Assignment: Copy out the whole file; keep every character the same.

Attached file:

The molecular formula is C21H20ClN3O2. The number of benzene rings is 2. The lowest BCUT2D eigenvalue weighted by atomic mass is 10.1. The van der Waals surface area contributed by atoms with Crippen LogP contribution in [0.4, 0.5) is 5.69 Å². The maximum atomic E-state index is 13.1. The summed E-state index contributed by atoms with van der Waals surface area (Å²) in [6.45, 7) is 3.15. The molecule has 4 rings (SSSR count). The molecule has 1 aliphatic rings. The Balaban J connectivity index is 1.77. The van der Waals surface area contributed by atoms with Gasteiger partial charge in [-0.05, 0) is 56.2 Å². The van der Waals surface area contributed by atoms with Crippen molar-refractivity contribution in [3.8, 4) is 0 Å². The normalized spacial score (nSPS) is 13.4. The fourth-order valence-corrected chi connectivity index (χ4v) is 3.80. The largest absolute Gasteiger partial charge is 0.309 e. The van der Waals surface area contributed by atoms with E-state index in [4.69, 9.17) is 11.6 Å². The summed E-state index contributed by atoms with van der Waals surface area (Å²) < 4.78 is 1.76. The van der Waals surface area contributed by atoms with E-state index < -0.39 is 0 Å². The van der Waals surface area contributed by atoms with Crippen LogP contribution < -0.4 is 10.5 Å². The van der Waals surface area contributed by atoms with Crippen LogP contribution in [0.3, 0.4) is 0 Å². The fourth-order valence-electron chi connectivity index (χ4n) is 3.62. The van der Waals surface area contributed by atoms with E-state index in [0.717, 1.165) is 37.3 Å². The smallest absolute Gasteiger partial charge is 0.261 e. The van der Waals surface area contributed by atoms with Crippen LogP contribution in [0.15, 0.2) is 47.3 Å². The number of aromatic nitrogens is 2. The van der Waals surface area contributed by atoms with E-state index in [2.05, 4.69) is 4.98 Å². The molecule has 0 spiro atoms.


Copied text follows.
The molecular formula is C21H20ClN3O2. The number of benzene rings is 2. The lowest BCUT2D eigenvalue weighted by atomic mass is 10.1. The van der Waals surface area contributed by atoms with Crippen LogP contribution in [0.4, 0.5) is 5.69 Å². The maximum atomic E-state index is 13.1. The summed E-state index contributed by atoms with van der Waals surface area (Å²) in [6.45, 7) is 3.15. The molecule has 4 rings (SSSR count). The molecule has 1 aliphatic rings. The Balaban J connectivity index is 1.77. The van der Waals surface area contributed by atoms with Gasteiger partial charge in [-0.05, 0) is 56.2 Å². The van der Waals surface area contributed by atoms with Crippen molar-refractivity contribution in [3.8, 4) is 0 Å². The normalized spacial score (nSPS) is 13.4. The fourth-order valence-corrected chi connectivity index (χ4v) is 3.80. The largest absolute Gasteiger partial charge is 0.309 e. The van der Waals surface area contributed by atoms with E-state index in [4.69, 9.17) is 11.6 Å². The summed E-state index contributed by atoms with van der Waals surface area (Å²) < 4.78 is 1.76. The van der Waals surface area contributed by atoms with E-state index < -0.39 is 0 Å². The van der Waals surface area contributed by atoms with Crippen LogP contribution < -0.4 is 10.5 Å². The van der Waals surface area contributed by atoms with Crippen LogP contribution in [0.3, 0.4) is 0 Å². The fourth-order valence-electron chi connectivity index (χ4n) is 3.62. The van der Waals surface area contributed by atoms with E-state index in [0.717, 1.165) is 37.3 Å². The smallest absolute Gasteiger partial charge is 0.261 e. The van der Waals surface area contributed by atoms with Crippen LogP contribution in [0.15, 0.2) is 47.3 Å². The number of aromatic nitrogens is 2. The van der Waals surface area contributed by atoms with E-state index in [2.05, 4.69) is 4.98 Å². The molecule has 0 spiro atoms.